Tuesday, 23 June 2009

When I came across this plant I thought it was a very large bramble as they are flowering at present.  It's in a mound around 1.5 metres, covered in these white flowers.  Then I thought again, sniffed the flowers and checked in the book of wildflowers.  I think it's a field rose, something I've never seen before.  It's growing in a small regenerating woodland field, so I will keep an eye on it until the rosehips form, so I can be sure about the diagnosis.  A lovely scent, with such vivid orange anthers on the plant.
When I'm out for a walk, I always keep an eye open for wildflowers I haven't seen before.  This is Red Bartsia, quite striking in the grass and especially close up.
I haven't noticed it before, but will keep an eye out in future.
You don't see too many white foxgloves in the wild, but here is one growing by the river.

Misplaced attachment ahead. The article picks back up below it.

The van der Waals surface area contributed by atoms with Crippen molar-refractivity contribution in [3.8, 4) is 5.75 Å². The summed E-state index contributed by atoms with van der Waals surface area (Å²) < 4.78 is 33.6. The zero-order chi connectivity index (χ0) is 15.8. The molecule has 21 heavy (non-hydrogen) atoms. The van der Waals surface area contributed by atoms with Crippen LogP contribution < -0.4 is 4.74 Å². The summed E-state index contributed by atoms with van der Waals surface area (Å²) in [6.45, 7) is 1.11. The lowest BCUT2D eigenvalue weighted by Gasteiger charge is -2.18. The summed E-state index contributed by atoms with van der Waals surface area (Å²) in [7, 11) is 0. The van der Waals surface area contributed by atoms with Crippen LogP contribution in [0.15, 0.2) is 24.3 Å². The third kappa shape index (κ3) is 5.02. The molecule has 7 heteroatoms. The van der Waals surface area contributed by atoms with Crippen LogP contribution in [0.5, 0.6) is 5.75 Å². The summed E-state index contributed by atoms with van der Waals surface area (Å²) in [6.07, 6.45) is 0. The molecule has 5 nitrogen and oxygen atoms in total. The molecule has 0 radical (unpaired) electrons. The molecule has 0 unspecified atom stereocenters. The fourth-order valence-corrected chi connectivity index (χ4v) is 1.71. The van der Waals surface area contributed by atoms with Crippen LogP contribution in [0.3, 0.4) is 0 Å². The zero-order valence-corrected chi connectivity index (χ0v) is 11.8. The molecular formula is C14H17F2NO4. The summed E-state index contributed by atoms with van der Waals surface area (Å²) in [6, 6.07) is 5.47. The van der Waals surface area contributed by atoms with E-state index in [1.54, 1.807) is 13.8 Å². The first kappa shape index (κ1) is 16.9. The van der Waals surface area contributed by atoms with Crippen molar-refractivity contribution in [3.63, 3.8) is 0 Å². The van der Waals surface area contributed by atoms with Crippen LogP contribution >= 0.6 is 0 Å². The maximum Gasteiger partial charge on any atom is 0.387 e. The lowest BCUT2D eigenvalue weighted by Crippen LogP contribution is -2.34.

And in the same place as the marsh orchids, another orchid - the Common Spotted.  Smaller and more delicate than the marsh orchid.  It's worthwhile taking a close up on the petal patterns.
So, on to the vegetables, here are my Jerusalem artichokes, enjoying the weather, which has now warmed up markedly after a cold spring.  The rainshowers we are having too encourage all the plants to grow.
Today I picked mint for drying - I love mint and drink a lot of green tea/mint mixture.  I just hang them upside down from the curtain rail in my office - the office is always warm due to the computer, and I leave the top of the window open to get a breeze through, which also helps them dry.  This will be enough mint to see me through to this time next year.
I tried drying elderflower once, but it is more difficult to do and I think our climate is too damp.  Instead I collect some flowers and make a cordial with them.

The recipe:
Put 15 flower heads in a pan, pour over 1.5 litres of boiling water, cover and cool, making sure the flower heads are covered by water.

Strain and for each litre of liquid, add 600g sugar, bring to the boil and simmer 5 mins.  Allow to cool and bottle.

I don't find this keeps too well, so I tend to make small amounts regularly as long as the flowers are available and just keep it in a jug in the fridge.  It's a nice refreshing drink for hot days.
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